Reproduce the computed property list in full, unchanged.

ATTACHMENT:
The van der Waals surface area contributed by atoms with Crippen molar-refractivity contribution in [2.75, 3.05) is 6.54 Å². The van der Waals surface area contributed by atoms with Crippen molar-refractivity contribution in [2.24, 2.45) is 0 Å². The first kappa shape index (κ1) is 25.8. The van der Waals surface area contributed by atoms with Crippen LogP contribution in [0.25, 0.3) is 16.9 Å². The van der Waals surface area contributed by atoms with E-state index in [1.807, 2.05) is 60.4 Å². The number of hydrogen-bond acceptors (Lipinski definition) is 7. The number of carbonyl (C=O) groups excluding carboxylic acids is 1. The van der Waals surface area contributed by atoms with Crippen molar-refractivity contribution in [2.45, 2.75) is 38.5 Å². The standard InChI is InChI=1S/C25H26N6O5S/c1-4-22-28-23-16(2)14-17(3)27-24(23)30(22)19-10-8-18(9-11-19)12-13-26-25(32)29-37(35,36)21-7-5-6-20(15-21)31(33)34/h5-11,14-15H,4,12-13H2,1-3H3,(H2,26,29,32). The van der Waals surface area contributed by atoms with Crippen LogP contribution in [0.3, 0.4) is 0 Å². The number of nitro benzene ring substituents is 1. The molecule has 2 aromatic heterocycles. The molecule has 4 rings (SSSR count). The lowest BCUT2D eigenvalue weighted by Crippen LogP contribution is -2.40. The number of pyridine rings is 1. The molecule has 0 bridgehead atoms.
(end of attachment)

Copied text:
The van der Waals surface area contributed by atoms with Crippen molar-refractivity contribution in [2.75, 3.05) is 6.54 Å². The van der Waals surface area contributed by atoms with Crippen molar-refractivity contribution in [2.24, 2.45) is 0 Å². The first kappa shape index (κ1) is 25.8. The van der Waals surface area contributed by atoms with Crippen LogP contribution in [0.25, 0.3) is 16.9 Å². The van der Waals surface area contributed by atoms with E-state index in [1.807, 2.05) is 60.4 Å². The number of hydrogen-bond acceptors (Lipinski definition) is 7. The number of carbonyl (C=O) groups excluding carboxylic acids is 1. The van der Waals surface area contributed by atoms with Crippen molar-refractivity contribution in [2.45, 2.75) is 38.5 Å². The standard InChI is InChI=1S/C25H26N6O5S/c1-4-22-28-23-16(2)14-17(3)27-24(23)30(22)19-10-8-18(9-11-19)12-13-26-25(32)29-37(35,36)21-7-5-6-20(15-21)31(33)34/h5-11,14-15H,4,12-13H2,1-3H3,(H2,26,29,32). The van der Waals surface area contributed by atoms with Crippen LogP contribution in [0.3, 0.4) is 0 Å². The number of nitro benzene ring substituents is 1. The molecule has 2 aromatic heterocycles. The molecule has 4 rings (SSSR count). The lowest BCUT2D eigenvalue weighted by Crippen LogP contribution is -2.40. The number of pyridine rings is 1. The molecule has 0 bridgehead atoms.